Nutrition and Lifestyle

Whole Foods lies to you. The company's entire business model -- which is predicated upon the idea that organic, non-GMO food is somehow healthier and tastier than regular food -- is a gigantic "alternative fact." And it's a profitable one at that, since organic food commands a high premium over conventional food.

That's what makes the latest news about Whole Foods so infuriating. Food Safety News reports that the company has shut down all three of its regional kitchens because the FDA "discovered a long list of 'serious violations,'" some of which resulted in surfaces being contaminated with Listeria.

Of all the different...

Here we go again. Considering that there are literally thousands of chemicals out there to pick on, one wonders why we keep seeing scaremongers return again and again to the old ones. Case in point: acrylamide. Back in 2002, some Swedish scientists discovered that acrylamide is present in many foods, and the scare began.

              Credit: Shutterstock.comcredit: shutterstock.com

The main industrial use for acrylamide is as a precursor to polyacrylamide, a chemical used to clarify water, e.g. waste water. It has been known for a while that workers exposed to acrylamide in industrial settings (not eating the stuff, just working with it) have demonstrated some...

If feeling older than you look appeals to you, take a seat while you read this: A recent study found that women who sit longer than 10 hours a day, combined with low physical activity, have cells that are biologically older — eight years older to be exact — than their actual age.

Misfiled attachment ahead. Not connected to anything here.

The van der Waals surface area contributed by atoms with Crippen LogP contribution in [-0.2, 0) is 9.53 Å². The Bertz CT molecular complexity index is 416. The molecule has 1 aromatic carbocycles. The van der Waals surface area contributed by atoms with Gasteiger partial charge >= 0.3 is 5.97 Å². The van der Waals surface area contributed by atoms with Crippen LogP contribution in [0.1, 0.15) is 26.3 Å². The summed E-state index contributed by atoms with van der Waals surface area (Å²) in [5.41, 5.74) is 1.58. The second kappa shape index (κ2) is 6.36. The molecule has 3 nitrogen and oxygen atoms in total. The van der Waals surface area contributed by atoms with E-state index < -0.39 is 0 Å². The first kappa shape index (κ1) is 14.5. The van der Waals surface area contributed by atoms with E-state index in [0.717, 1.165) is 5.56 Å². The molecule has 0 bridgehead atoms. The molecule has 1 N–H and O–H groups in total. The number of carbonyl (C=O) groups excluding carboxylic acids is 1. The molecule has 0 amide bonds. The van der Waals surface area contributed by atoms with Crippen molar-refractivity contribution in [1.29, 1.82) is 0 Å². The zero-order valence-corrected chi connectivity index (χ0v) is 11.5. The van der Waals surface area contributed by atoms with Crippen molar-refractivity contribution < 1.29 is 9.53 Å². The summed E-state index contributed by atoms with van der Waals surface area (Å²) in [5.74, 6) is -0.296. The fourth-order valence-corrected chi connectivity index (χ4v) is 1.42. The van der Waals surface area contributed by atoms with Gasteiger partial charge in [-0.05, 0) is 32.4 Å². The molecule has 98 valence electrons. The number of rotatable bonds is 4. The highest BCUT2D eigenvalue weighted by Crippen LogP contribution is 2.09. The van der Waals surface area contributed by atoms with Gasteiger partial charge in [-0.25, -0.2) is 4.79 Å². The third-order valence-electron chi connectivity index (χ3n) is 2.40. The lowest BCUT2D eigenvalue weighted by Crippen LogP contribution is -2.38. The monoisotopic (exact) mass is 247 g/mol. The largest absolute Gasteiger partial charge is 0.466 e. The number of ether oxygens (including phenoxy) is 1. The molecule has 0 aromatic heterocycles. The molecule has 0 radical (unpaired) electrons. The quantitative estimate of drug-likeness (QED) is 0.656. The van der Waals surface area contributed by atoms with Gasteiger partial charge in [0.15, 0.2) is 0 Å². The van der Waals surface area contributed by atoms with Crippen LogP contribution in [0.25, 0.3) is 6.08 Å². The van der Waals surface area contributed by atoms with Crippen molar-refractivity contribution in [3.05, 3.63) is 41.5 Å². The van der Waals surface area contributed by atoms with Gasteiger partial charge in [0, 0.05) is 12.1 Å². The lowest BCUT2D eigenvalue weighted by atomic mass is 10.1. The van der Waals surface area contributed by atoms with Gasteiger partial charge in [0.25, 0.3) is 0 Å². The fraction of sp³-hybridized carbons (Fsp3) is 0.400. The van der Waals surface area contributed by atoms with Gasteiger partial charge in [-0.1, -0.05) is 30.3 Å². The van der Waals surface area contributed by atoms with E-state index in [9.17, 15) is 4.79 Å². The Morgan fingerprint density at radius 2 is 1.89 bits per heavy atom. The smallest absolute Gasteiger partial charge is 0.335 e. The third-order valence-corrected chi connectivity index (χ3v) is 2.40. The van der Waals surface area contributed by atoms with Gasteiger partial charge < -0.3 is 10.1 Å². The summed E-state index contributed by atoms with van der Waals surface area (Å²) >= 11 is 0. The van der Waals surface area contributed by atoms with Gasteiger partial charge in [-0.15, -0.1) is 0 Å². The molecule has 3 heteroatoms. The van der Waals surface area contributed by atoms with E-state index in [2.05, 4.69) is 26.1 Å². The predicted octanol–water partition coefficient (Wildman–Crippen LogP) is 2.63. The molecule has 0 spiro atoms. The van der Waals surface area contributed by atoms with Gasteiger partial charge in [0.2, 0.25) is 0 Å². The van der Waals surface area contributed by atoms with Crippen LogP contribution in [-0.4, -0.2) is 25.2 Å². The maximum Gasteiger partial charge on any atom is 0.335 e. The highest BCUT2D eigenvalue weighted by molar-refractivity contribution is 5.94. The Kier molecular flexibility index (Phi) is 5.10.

The study looked at the lifestyles of 1,500 women, between the ages of 64 and 90, who are part of a Women's Health Inititative (WHI) — a national study on chronic disease and postmenopausal women. Researchers found that women who sat for more than ten hours per day, and exercised less than 40 minutes daily, had shorter telomeres — the caps at the ends of DNA strands which protect chromosomes. Shorter...

In a new position statement, the American Association of Clinical Endocrinologists (AACE) and the American College of Endocrinology (ACE) have replaced the word “obesity” with “Adiposity-Based Chronic Disease” (ABCD).  

While that sounds like a clunky switch, the authors have laid out why a simple notion should be replaced with what they call a "complications-centric" approach to the diagnosis and treatment of excess body fat (adiposity). It's more complex than something like BMI, they note.

It may be time to consider a new approach. According to the Centers for Disease Control and Prevention, obesity affects more than one-third (36.5%)...

There are two kinds of people in the world: Those who eat bugs knowingly and those who eat bugs unknowingly. Oh yes, you eat bugs. Even vegans eat bugs.

While farmers and food processors want our grub to be pure, it is impossible to eliminate every single contaminant in the food supply. Crops are covered with insects, and little can be done to prevent a leg here or an antenna there from making its way into the final product.

The FDA is fully aware of this and even has a handbook that describes the allowable level of food "defects." Peanut butter, for example, can have up to 30 insect fragments per 3.5 ounces.